Welcome to the Columbia University Press Thursday Fiction Corner! This week Ani Kodzhabasheva, a PhD candidate at Columbia University, reflects on Yi Mun-yol’s novel Meeting with My Brother and current events.
Are you confused by the barrage of threats launched daily from North Korea towards the United States, and vice versa? Following the news on the issue has shown me that I’m not the only one. Even policy analysts and military strategists can seem at a loss.
One of this week’s attempts to explain the situation in Northeast Asia is a New York Times piece that takes us to Yanji and Dandong, two cities on North Korea’s border with China. The reporter, Chris Buckley, talks to locals and tourists in an attempt to gauge their mood. What do they think of North Korea? Of the United States? His brief conversations reveal some of the anxieties that those in the region deal with on a daily basis.
But, as is often the case, there is more to the story than one can glean from the news. In fact, the people of Yanji have been affected by North and South Korea’s political fluctuations for decades, and the precariousness of international relations in the region has more or less persisted since the onset of the Korean War. Yi Mun-yol’s novel Meeting with My Brother, set in Yanji in the early 1990s, shows that the city has long been subject to secret police spying, as well as a base for legal or not-so-legal cross-border exchange. In Yi Mun-yol’s novella, the South Korean narrator encounters his half-brother from the North for the first time, and the traumas of Korea’s division play out on an intimate scale.
The plot of Meeting with My Brother unfolds over just a few days in Yanji—in a hotel, a couple of restaurants, and on the bank of the Tumen River, which separates North Korea and China. Within this tightly delineated setting, Yi weaves together multiple narratives that create a microcosm of whole societies torn apart by military and ideological conflict. In addition to the two long-lost brothers, Yi populates his novella with a Chinese Korean woman from Yanji who is bitter about the prejudice she experienced in the South; the overly zealous “Mr. Reunification,” who often bores his companions with his utopian pronouncements; and a cynical businessman engaged in mysterious trade with the North.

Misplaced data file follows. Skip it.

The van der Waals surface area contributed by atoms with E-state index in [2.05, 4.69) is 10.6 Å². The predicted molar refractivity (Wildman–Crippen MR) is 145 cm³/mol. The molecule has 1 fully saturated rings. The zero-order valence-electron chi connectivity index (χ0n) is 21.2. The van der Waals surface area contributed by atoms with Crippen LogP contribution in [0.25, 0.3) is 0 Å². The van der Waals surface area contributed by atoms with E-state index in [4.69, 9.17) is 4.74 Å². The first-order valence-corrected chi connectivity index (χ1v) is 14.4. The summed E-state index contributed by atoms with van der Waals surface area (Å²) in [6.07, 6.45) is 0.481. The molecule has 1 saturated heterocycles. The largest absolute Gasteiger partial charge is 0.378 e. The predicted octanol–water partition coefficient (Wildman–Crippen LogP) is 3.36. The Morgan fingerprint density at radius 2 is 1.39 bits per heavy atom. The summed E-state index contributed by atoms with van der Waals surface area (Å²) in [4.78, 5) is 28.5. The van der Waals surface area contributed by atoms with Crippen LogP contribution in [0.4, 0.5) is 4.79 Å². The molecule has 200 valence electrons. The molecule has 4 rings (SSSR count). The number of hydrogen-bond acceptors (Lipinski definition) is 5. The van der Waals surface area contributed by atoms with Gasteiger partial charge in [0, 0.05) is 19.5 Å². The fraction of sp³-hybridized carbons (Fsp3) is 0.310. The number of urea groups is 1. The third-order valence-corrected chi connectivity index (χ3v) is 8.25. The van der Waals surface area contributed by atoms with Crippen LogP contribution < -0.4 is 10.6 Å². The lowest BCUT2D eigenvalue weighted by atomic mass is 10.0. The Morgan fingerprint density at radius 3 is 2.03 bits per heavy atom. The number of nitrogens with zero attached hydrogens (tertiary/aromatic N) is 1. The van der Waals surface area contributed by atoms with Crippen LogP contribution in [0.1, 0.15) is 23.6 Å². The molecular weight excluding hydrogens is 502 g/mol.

Struggling to make the best of their predicaments, Yi’s flawed characters can sometimes make you laugh, although the overwhelming mood is one of reflection and mourning. Yi shows to what extent our lives are shaped by historical events much larger than us and how, at the same time, these events demand of us that we take a moral stand. During his stay in Yanji, the narrator, who first approaches his long-lost brother with a sense of pity, is forced to reckon with his own life choices.
The little book is written in a dispassionate, reportage-like tone (the narrator is a professor of history in Seoul), yet it carries a surprising emotional heft. Several characters who boast a certain ideology—be it capitalism or communism, nationalism or pro-American beliefs—are brought by the events in Yanji to a new sense of humility. Nobody leaves without any scars, or a bit of redemption. Fiery rhetoric gives way to self-doubt, as the encounters in Yanji make clear that the Korean War has left no absolute winners and losers. Hyeok, the North Korean brother, struggles with jealousy; the narrator, Professor Yi, begins to confront his suppressed guilt about the way he achieved his success. The struggle to communicate leads to many dramatic reversals, as certain words or memories elicit pain or misunderstanding.
The book provides no clear answers about politics, diplomacy, or the future of the Korean Peninsula. It is these very conflicts, which are once again crowding the news today, that are being dramatized in Meeting with My Brother. Philip Gourevitch wrote in The New Yorker that “There is no moral to Yi’s story.” That is essentially true. Yet, in the end, the moral is that political divisions have a human dimension and that, in order to understand history and how it shapes current events, we need to look beyond the political agendas of the day.
At this historical moment, Meeting with My Brother’s finely crafted story gives us an occasion to ask ourselves, What would it be like to empathize with people in North Korea? Yi Mun-yol’s narrator, through his self-exploration, serves as an example of how that radical question might be answered.